You can read more about it HERE.

 

4. Enjoy street arts at the Soho area / Graham Street

Of course, we wouldn’t miss the opportunity to visit one of the most famous Instagramable spots in Hong Kong — Graham St. It’s nice to appreciate free art in the city. As you walk along the artsy streets, you’ll even find small coffee shops and restaurants that you might like to visit too.

 

5. Shop and take photos at Pottinger Street

Don’t be intimidated by the steep slope at Pottinger Street. By exerting just a bit more effort, you’ll find it worthwhile to check out the local items sold at the stores along the way or to simply take photos at the uniquely constructed pavement — something that you don’t see everyday.

 

6. Ride the mid-level escalators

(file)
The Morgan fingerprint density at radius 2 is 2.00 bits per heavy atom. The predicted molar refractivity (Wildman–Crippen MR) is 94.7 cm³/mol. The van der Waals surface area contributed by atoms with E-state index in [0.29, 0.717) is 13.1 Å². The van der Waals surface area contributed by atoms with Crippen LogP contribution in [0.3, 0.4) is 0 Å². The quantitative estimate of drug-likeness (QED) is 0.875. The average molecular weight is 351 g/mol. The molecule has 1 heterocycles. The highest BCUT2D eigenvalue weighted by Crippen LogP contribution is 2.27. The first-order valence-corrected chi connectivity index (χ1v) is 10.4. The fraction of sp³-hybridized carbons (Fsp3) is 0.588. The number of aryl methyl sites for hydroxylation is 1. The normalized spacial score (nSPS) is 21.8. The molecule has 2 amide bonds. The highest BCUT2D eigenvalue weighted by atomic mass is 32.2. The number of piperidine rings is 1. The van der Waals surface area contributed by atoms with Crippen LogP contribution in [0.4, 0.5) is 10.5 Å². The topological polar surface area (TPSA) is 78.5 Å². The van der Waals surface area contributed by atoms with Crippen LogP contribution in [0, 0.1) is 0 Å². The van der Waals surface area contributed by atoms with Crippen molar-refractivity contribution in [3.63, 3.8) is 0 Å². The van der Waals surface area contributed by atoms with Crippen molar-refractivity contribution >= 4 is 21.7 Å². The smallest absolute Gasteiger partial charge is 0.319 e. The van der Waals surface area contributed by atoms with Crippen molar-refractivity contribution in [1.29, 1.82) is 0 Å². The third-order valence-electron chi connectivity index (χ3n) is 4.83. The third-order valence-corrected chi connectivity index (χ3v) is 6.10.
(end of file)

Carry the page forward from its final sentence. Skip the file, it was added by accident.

The longest mid-level escalator in the world is located at Central, Hong Kong. This is also used by the locals as their mode of transportation from one street to another, especially since the streets in the area are very steep. Feeling a bit more adventurous? Hike up the streets! But, it’s quite relaxing to street-hop by riding this one too!

 

7. Buy meat, fruits, or flowers at Graham street

While we were walking along Graham street, we happened to pass by fruit and flower stalls at the side of the road. There wasn’t much fruit markets in the area where we stayed at (Mong Kok), so it was refreshing for me to finally see fruits after all of the dim sum and noodles we ate.

 

8. Go on a tram ride around and across the cities